Since 2005, YouTube has transformed from a video streaming platform into a business. More than 23 million channels float on the platform, and it has become a source of income for comedians, filmmakers, vloggers, makeup gurus, and families. Recently in 2019, there have been multiple issues with the collaborators working with Youtube.
Companies such as AT&T, Pepsi, Procter & Gamble, and Nestle have pulled their providing ads for YouTube partly because of the creators, but also the comments on these videos. These companies main concern is over the comments on children’s content on Youtube. Traces of perverted comments left on videos that featured children prompted companies to cut ties with Youtube.
Family channels such as the Ballinger Family, with 1.3 million subscribers, and the ACE Family with 17 million subscribers, have their comments disabled because of their children. If their child is featured doing an activity or playing sports, Youtube automatically disables their comments on their video. With the comments disabled, this hinders the ad revenue the families are making from their videos. Some videos are at risk to be demonetized, which leaves creators making zero amount of money off their videos.
Youtube CEO Susan Wokcicki commented on the issue saying, “We are planning to apply stricter criteria, conduct more manual curation, while also significantly ramping up our team of ad reviewers to ensure ads are only running where they should” Wokcicki said on Youtube’s official blog. It is clear Youtube is trying to find the balance of making companies and creators equally content.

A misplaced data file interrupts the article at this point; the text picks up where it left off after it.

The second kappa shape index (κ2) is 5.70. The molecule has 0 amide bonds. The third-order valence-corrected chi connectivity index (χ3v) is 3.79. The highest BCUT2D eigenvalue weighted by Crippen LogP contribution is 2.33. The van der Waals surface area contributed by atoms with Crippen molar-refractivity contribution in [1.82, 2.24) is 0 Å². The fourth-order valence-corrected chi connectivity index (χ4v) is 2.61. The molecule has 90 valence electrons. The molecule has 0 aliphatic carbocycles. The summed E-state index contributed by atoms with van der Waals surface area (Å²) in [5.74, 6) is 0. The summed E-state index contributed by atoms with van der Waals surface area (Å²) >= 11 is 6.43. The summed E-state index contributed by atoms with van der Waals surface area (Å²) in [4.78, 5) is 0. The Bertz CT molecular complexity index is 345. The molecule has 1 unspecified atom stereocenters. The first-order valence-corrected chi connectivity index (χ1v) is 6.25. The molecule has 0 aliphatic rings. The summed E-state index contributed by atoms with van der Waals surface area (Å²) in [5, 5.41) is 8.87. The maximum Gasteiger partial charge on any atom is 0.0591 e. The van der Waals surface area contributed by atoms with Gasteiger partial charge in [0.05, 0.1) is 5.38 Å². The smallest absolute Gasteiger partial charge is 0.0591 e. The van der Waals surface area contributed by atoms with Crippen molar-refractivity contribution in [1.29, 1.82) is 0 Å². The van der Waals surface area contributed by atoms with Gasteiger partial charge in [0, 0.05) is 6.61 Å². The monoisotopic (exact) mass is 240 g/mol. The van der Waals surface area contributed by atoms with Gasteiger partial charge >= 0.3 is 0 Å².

With Youtube’s intention of keeping the platform safe and appropriate for all, it is leaving some families struggling to make income. Without creators profiting on their videos, it makes them adjust their content in order to provide for their family. This also affects the viewers and how they view their favorite creators. If the subscriber notices the adjustments made on a creators channel it can cause them to stop watching their content or even unsubscribe.
The Youtube Adpocalypse effects creators, viewers, and the company itself. Youtube’s inability to keep its platform a safe and welcoming place for all viewers is causing companies to drop them as clients. The adpocalypse is causing creators to feel unsafe and uncertain about their careers on Youtube and sacrificing all that they have worked for.